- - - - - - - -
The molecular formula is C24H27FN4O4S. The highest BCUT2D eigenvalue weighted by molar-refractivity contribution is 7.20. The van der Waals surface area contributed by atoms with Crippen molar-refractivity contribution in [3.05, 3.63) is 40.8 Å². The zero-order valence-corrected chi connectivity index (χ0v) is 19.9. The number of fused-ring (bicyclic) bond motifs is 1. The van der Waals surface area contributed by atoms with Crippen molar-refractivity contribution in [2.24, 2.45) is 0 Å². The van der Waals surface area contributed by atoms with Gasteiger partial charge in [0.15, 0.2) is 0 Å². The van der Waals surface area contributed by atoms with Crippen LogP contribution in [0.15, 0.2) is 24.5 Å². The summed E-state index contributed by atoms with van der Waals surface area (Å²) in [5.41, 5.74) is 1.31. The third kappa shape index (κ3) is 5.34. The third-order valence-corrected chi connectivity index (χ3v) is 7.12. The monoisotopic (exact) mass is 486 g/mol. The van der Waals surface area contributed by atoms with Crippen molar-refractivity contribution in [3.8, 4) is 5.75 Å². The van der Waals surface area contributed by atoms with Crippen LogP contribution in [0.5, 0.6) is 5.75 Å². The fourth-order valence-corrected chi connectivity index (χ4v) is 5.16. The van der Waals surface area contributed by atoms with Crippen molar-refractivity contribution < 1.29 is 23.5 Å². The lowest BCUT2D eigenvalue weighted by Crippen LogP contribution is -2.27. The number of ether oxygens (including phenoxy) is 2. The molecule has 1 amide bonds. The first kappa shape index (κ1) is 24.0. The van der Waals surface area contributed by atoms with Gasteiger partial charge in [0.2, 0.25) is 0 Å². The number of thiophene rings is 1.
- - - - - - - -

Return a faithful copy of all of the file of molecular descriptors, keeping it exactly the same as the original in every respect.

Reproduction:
The molecular formula is C24H27FN4O4S. The highest BCUT2D eigenvalue weighted by molar-refractivity contribution is 7.20. The van der Waals surface area contributed by atoms with Crippen molar-refractivity contribution in [3.05, 3.63) is 40.8 Å². The zero-order valence-corrected chi connectivity index (χ0v) is 19.9. The number of fused-ring (bicyclic) bond motifs is 1. The van der Waals surface area contributed by atoms with Crippen molar-refractivity contribution in [2.24, 2.45) is 0 Å². The van der Waals surface area contributed by atoms with Gasteiger partial charge in [0.15, 0.2) is 0 Å². The van der Waals surface area contributed by atoms with Crippen LogP contribution in [0.15, 0.2) is 24.5 Å². The summed E-state index contributed by atoms with van der Waals surface area (Å²) in [5.41, 5.74) is 1.31. The third kappa shape index (κ3) is 5.34. The third-order valence-corrected chi connectivity index (χ3v) is 7.12. The monoisotopic (exact) mass is 486 g/mol. The van der Waals surface area contributed by atoms with Crippen molar-refractivity contribution in [3.8, 4) is 5.75 Å². The van der Waals surface area contributed by atoms with Crippen LogP contribution in [0.5, 0.6) is 5.75 Å². The fourth-order valence-corrected chi connectivity index (χ4v) is 5.16. The van der Waals surface area contributed by atoms with Crippen molar-refractivity contribution < 1.29 is 23.5 Å². The lowest BCUT2D eigenvalue weighted by Crippen LogP contribution is -2.27. The number of ether oxygens (including phenoxy) is 2. The molecule has 1 amide bonds. The first kappa shape index (κ1) is 24.0. The van der Waals surface area contributed by atoms with Gasteiger partial charge in [0.2, 0.25) is 0 Å². The number of thiophene rings is 1.